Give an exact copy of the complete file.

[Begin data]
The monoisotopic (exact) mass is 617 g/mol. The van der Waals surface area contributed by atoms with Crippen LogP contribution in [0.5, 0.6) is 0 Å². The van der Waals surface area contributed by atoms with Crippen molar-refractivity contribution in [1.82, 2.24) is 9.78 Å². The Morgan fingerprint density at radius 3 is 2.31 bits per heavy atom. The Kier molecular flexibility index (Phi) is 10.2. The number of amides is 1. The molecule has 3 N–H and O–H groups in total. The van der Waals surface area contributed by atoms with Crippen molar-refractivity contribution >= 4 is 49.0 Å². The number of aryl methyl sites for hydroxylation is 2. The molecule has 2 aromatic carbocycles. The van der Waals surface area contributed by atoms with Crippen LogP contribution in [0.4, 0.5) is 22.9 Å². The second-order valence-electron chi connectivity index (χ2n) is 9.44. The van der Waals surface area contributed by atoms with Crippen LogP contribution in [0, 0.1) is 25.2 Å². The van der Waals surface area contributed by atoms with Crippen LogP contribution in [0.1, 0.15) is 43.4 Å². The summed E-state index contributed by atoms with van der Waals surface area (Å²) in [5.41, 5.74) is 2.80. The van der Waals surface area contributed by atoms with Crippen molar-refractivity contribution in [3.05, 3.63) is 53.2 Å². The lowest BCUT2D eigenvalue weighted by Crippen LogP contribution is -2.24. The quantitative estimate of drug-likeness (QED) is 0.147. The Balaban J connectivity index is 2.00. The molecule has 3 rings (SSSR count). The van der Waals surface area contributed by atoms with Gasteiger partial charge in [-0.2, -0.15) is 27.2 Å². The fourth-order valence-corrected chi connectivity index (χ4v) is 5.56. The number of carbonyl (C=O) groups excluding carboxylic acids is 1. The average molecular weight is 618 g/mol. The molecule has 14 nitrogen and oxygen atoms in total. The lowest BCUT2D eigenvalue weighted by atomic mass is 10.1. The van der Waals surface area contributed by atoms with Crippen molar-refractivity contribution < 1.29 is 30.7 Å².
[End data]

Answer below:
The monoisotopic (exact) mass is 617 g/mol. The van der Waals surface area contributed by atoms with Crippen LogP contribution in [0.5, 0.6) is 0 Å². The van der Waals surface area contributed by atoms with Crippen molar-refractivity contribution in [1.82, 2.24) is 9.78 Å². The Morgan fingerprint density at radius 3 is 2.31 bits per heavy atom. The Kier molecular flexibility index (Phi) is 10.2. The number of amides is 1. The molecule has 3 N–H and O–H groups in total. The van der Waals surface area contributed by atoms with Crippen molar-refractivity contribution >= 4 is 49.0 Å². The number of aryl methyl sites for hydroxylation is 2. The molecule has 2 aromatic carbocycles. The van der Waals surface area contributed by atoms with Crippen LogP contribution in [0.4, 0.5) is 22.9 Å². The second-order valence-electron chi connectivity index (χ2n) is 9.44. The van der Waals surface area contributed by atoms with Crippen LogP contribution in [0, 0.1) is 25.2 Å². The van der Waals surface area contributed by atoms with Crippen LogP contribution in [0.1, 0.15) is 43.4 Å². The summed E-state index contributed by atoms with van der Waals surface area (Å²) in [5.41, 5.74) is 2.80. The van der Waals surface area contributed by atoms with Crippen molar-refractivity contribution in [3.05, 3.63) is 53.2 Å². The lowest BCUT2D eigenvalue weighted by Crippen LogP contribution is -2.24. The quantitative estimate of drug-likeness (QED) is 0.147. The Balaban J connectivity index is 2.00. The molecule has 3 rings (SSSR count). The van der Waals surface area contributed by atoms with Gasteiger partial charge in [-0.2, -0.15) is 27.2 Å². The fourth-order valence-corrected chi connectivity index (χ4v) is 5.56. The number of carbonyl (C=O) groups excluding carboxylic acids is 1. The average molecular weight is 618 g/mol. The molecule has 14 nitrogen and oxygen atoms in total. The lowest BCUT2D eigenvalue weighted by atomic mass is 10.1. The van der Waals surface area contributed by atoms with Crippen molar-refractivity contribution < 1.29 is 30.7 Å².